The first myth we should be busting about baby sleep? That there's a magic sleep solution that applies to all babies. Still, there's a few rumors about baby sleep and sleep safety that need to be put to bed, so to speak. And we got to the bottom of them.
Myth #1: You should never wake a sleeping baby
The truth: You’ve probably heard this one a thousand times already (and maybe even used it when your in-laws dropped by unexpectedly for a visit with baby), but don’t believe it. In the first few weeks, your baby needs to eat every two to three hours. So there may be times when you will have to gently nudge her awake for a feeding, says Tanya Remer Altmann, MD, author of Mommy Calls. In fact, the American Academy of Pediatrics (AAP) lists several methods to wake a newborn if you need to:
- Talking, singing, and gentle stimulation
- Dressing down
- Going through the motions of diapering
Once a breastfeeding baby is eating 8 to 12 times a day and a bottle-feeding baby is eating 5 to 8 times a day, you probably won't need to wake her up to feed.
Myth #2: Crib bumpers protect baby
The truth: Crib bumpers may seem like they’ll protect baby from bumps and bruises, but they can actually be dangerous since they (just like any other puffy bedding like comforters, pillows and sleep positioners) pose a suffocation risk. The AAP has actually advised against bumpers since 2011. “I’ve never seen a baby who’s seriously injured his head banging it on the side of the crib,” say Altmann. “But babies have rolled and gotten tangled in bumpers.” So keep the bumper—and anything else besides a fitted crib sheet and baby—out of the crib.
Myth #3: Keep the nursery completely quiet
The truth: Sure, you may need complete silence to fall (and stay) asleep, but most newborns actually love background noise with a shushing sound, like that of a fan. “It can be comforting and familiar, since they heard constant, loud noise 24/7 when they were in utero,” says Altmann. (Yep, it was pretty noisy inside your belly.) If you’re having trouble calming baby down or getting her to stay asleep, consider trying a white noise machine or soothing device to help her sleep.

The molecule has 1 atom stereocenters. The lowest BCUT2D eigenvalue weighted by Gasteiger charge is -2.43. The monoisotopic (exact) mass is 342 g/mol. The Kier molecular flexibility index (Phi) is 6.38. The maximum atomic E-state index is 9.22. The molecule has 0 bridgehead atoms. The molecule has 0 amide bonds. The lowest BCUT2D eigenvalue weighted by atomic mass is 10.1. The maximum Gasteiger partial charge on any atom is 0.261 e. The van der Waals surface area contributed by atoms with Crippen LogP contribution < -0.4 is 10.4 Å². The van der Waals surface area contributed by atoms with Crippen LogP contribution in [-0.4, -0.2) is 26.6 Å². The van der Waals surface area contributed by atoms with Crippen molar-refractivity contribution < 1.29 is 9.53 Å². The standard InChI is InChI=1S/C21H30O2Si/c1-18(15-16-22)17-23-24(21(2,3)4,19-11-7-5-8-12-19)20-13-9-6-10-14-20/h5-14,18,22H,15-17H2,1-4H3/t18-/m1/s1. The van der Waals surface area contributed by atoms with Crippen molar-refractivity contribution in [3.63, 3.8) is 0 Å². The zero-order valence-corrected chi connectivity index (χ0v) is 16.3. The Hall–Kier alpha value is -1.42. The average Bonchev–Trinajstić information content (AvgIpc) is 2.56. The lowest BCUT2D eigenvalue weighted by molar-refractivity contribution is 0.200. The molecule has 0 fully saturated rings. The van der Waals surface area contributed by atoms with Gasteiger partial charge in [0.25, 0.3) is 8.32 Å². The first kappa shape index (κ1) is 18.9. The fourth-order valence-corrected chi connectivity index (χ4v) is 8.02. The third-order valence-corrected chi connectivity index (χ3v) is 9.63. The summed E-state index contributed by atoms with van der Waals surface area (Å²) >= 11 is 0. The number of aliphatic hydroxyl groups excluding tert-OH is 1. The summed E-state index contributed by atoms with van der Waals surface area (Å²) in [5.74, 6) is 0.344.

Myth #4: Baby should sleep through the night at 12 weeks
The truth: “There’s a huge range for when babies sleep through the night,” says Kira Ryan, cofounder of Dream Team Baby, a baby sleep consultancy, and coauthor of the book The Dream Sleeper: A Three-Part Plan for Getting Your Baby to Love Sleep. “It could be anywhere from 4 weeks to 4 months, but usually around 4 months, sleep starts to consolidate.” While every baby is different, it's not usually until 9 months that babies can log 9 to 12 hours of sleep without eating.
Myth #5: Setting a late bedtime will prevent baby from waking too early in the morning
The truth: This almost always backfires. Here’s why: Keeping babies up late at night will make them overtired, making them more resistant to going down for the night. To get baby to sleep later the next morning, you’ll actually have better luck making bedtime earlier. “Trust me and try it,” says Altmann. “Put your kid to sleep 30 minutes earlier than usual. They will begin sleeping a bit later in the morning.”
Myth #6: It’s okay to let the dog sleep in the nursery
The truth: The AAP recommends never leaving baby alone with a pet—and that includes allowing the pet to sleep in a child’s room. The reason: About 600,000 children are bitten by dogs every year, badly enough to need medical attention. Even a playful cat can jump into a newborn's bassinet or crib and scratch.
Myth #7: Adding cereal to baby's bottle will help her sleep through the night
The truth: There’s actually no evidence that adding cereal to baby’s bedtime bottle will help him or her sleep longer, so there’s no point in doing it. In fact, cereal in a bottle increases the number of calories baby consumes, and some studies show that feeding baby solid foods before 4 months can contribute to obesity. The AAP recommends waiting to introduce solid foods until baby is 4 to 6 months old, and to always spoon-feed solids, since baby could choke on them if they’re dispensed through a bottle.
Updated October 2017